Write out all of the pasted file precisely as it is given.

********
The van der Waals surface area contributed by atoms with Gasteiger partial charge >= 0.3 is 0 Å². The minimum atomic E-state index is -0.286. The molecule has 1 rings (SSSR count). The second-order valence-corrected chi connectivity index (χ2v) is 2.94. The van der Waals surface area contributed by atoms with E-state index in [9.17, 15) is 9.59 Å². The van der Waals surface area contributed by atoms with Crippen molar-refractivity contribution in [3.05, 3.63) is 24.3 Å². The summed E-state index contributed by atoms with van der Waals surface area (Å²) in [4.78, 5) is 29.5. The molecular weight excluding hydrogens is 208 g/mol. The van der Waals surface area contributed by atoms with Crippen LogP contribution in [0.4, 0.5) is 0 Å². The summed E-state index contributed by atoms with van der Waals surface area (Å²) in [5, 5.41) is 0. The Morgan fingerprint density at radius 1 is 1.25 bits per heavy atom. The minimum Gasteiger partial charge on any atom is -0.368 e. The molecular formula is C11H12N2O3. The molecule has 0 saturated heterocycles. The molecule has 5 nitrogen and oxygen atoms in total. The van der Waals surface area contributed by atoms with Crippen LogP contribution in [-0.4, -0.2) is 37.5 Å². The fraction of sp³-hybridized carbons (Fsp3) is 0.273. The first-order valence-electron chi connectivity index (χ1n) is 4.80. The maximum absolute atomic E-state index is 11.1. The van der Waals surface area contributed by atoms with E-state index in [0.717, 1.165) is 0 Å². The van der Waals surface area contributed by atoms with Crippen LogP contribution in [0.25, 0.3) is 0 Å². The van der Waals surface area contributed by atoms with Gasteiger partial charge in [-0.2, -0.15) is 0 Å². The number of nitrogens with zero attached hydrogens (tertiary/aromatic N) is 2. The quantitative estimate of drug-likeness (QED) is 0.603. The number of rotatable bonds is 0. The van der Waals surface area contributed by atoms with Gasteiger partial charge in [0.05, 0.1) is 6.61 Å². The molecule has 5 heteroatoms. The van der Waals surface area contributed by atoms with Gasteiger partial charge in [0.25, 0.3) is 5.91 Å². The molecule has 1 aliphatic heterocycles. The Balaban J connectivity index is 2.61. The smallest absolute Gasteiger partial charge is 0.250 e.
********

The van der Waals surface area contributed by atoms with Gasteiger partial charge >= 0.3 is 0 Å². The minimum atomic E-state index is -0.286. The molecule has 1 rings (SSSR count). The second-order valence-corrected chi connectivity index (χ2v) is 2.94. The van der Waals surface area contributed by atoms with E-state index in [9.17, 15) is 9.59 Å². The van der Waals surface area contributed by atoms with Crippen molar-refractivity contribution in [3.05, 3.63) is 24.3 Å². The summed E-state index contributed by atoms with van der Waals surface area (Å²) in [4.78, 5) is 29.5. The molecular weight excluding hydrogens is 208 g/mol. The van der Waals surface area contributed by atoms with Crippen LogP contribution in [0.4, 0.5) is 0 Å². The summed E-state index contributed by atoms with van der Waals surface area (Å²) in [5, 5.41) is 0. The Morgan fingerprint density at radius 1 is 1.25 bits per heavy atom. The minimum Gasteiger partial charge on any atom is -0.368 e. The molecular formula is C11H12N2O3. The molecule has 0 saturated heterocycles. The molecule has 5 nitrogen and oxygen atoms in total. The van der Waals surface area contributed by atoms with Crippen LogP contribution in [-0.4, -0.2) is 37.5 Å². The fraction of sp³-hybridized carbons (Fsp3) is 0.273. The first-order valence-electron chi connectivity index (χ1n) is 4.80. The maximum absolute atomic E-state index is 11.1. The van der Waals surface area contributed by atoms with E-state index in [0.717, 1.165) is 0 Å². The van der Waals surface area contributed by atoms with Crippen LogP contribution in [0.25, 0.3) is 0 Å². The van der Waals surface area contributed by atoms with Gasteiger partial charge in [-0.2, -0.15) is 0 Å². The number of nitrogens with zero attached hydrogens (tertiary/aromatic N) is 2. The quantitative estimate of drug-likeness (QED) is 0.603. The number of rotatable bonds is 0. The van der Waals surface area contributed by atoms with Gasteiger partial charge in [0.05, 0.1) is 6.61 Å². The molecule has 5 heteroatoms. The van der Waals surface area contributed by atoms with Gasteiger partial charge in [0.25, 0.3) is 5.91 Å². The molecule has 1 aliphatic heterocycles. The Balaban J connectivity index is 2.61. The smallest absolute Gasteiger partial charge is 0.250 e.